• Social networks. Not just LinkedIn, Facebook or Twitter, but also some others. If you have sufficient experience and facility with the written word, try blogging. And even if you don’t, try writing a guest blog for a blogger you respect and with whom you’ve established a rapport. Hint: you can easily forge a rapport with a blogger by commenting on his or her blogs consistently. Bloggers love commenters because even a blogger with a great read/comment ratio is 12:1, so by commenting, you stand out above 11 other readers. And offering to guest blog? The odds are very good the reaction will be more than mildly positive.
  • Speak at events[6]. There are tons of local networking events going on. You can use LinkedIn Events or Meetup to identify them and the organizer(s), who will likely be open to you giving a small talk, maybe off the formal agenda at first.

This is really just the tip of the iceberg: there are tons of other methods whereby one can propagate one’s personal brand. So what did I miss? Comment and let me know!


[1] Even now, 14 years after the fact, it’s a great read.

[2] whom Fast Company, publishers of the original Tom Peters article, dubbed a “Personal branding force of nature”

[3] Fittingly, this is an open group.

[4] That’s what I got when I wrote this.

[6] I can’t take credit for this: this is from Keith Ferrazzi’s excellent Never Eat Alone.

Welcome to the second installment of my new, Job Search Best Practices! If you missed previous installments, you can find them here if you’re interested.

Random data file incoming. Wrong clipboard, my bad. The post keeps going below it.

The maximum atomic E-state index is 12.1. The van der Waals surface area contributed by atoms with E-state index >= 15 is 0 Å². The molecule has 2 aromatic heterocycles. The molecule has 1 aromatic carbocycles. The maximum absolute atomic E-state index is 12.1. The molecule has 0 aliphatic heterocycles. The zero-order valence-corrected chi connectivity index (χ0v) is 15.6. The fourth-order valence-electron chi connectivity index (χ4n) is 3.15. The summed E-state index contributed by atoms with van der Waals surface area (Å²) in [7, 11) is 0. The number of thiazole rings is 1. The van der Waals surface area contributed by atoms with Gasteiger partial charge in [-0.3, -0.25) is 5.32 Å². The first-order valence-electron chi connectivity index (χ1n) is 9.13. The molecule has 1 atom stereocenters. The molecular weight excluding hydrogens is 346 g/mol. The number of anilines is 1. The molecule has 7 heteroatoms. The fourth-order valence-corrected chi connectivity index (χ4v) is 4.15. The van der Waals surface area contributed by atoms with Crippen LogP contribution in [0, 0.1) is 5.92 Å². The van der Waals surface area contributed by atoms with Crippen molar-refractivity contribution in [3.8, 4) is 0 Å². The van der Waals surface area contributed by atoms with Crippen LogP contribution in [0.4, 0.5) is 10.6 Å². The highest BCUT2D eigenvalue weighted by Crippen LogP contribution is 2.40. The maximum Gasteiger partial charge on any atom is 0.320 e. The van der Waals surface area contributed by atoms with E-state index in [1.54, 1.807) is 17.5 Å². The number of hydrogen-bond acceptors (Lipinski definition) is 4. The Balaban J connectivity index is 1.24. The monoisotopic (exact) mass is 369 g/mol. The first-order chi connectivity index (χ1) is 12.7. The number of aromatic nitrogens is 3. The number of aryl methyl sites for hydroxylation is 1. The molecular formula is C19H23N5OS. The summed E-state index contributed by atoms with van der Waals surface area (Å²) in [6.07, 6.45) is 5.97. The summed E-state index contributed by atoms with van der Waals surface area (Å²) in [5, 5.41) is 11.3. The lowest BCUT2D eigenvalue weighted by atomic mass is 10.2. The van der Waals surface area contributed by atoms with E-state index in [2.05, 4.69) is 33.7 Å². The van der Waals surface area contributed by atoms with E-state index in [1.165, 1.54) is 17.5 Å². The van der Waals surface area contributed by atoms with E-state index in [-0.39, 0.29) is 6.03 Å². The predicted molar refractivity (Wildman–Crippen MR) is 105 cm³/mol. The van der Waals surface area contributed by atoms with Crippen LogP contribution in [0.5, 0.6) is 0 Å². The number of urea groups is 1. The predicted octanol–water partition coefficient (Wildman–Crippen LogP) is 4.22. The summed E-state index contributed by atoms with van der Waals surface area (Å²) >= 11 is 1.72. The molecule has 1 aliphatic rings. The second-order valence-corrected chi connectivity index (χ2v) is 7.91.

Ever since Tom Peters first wrote The Brand Called You [1], the phrase “personal branding” has had an incredible impact on those encountering it, from those who read it when it first appeared August 31, 1997 and all the way down to the present day, as others first encounter the concept. In its original context, Peters meant it from a career management standpoint—but of course, like any good idea, it didn’t take long for smart career management professionals to see its applicability to the job search process.

Today, Dan Schawbel[2] maintains a personal branding blog and even a LinkedIn group, the Personal Branding Network[3]. And if you do a search on the phrase “personal branding” on Google, you’ll get 1.88 million results in 0.09 seconds[4]. Personal branding is everywhere but let’s talk about why it’s so important: where it really delivers ROI[5] for the job search process.